I have (secretly) always wanted to be a writer. I dabbled in writing stories from elementary school through college, but never finished anything. I think for a lot of us aspiring authors, we get a neat little idea, start to run with it, and then fizzle out when we can't think of anything else. It is certainly how I (used) to work.
In 2010, I finished my master's degree and settled in to being a full-time mom to my one-year-old son. I went from constantly being busy to having a lot of free time on my hands. Some full time moms use the down time when their children are napping to pursue their own interests. I had a hard time realizing that I didn't have any interests now that school was over. I had a lot of time to read, but no money at all for new books. So I was bored a lot.
And then I got pregnant again, which for me means being very sick. If Sam didn't need me, I was asleep so that I didn't throw up. Ryan had decided to try going to school again, so he was very busy, but Sam and I were coping.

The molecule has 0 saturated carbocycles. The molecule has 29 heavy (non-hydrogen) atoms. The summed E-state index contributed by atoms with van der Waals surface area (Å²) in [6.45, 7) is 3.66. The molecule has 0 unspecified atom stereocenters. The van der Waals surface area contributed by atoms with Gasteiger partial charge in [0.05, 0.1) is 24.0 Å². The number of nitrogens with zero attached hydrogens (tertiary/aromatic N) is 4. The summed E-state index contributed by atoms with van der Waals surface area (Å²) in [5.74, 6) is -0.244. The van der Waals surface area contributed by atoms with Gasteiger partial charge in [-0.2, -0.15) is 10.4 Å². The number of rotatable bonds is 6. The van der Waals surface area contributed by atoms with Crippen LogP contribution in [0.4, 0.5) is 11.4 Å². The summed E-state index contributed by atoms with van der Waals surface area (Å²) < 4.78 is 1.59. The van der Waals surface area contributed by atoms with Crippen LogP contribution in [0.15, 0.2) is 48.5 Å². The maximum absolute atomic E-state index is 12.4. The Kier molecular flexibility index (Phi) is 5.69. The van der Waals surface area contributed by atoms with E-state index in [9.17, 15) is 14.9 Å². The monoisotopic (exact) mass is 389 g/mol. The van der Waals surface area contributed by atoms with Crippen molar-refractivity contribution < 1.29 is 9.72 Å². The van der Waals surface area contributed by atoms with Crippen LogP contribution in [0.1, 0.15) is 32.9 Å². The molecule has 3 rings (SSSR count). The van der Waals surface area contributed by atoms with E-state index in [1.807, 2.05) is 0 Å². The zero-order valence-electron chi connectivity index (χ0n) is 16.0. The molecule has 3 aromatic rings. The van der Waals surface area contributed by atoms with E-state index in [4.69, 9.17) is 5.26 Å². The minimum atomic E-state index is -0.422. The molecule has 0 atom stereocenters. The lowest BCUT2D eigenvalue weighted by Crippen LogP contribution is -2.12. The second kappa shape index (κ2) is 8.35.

In October, I had a miscarriage. So I wasn't sick, I had my free time back... and nothing to do with that time except think about how sad I was. And then a friend reminded me about NaNoWriMo, on the day before it was supposed to begin. In desperation for something to write about, I found some old notes for a story I had been kicking around, and ran with it. All the way to 50,000 words.
I found that where other people liked to be crafty and creative with their hands, I could do the same with a keyboard. The power that I got from that creative outlet was surprising, and intoxicating. And now I can't stop! Sometimes, I have to think really hard to come up with an idea for a story. Even if it's just a tiny shadow of an idea, I write it down, and I rely on NaNoWriMo to help me flesh it out and turn it into something real.
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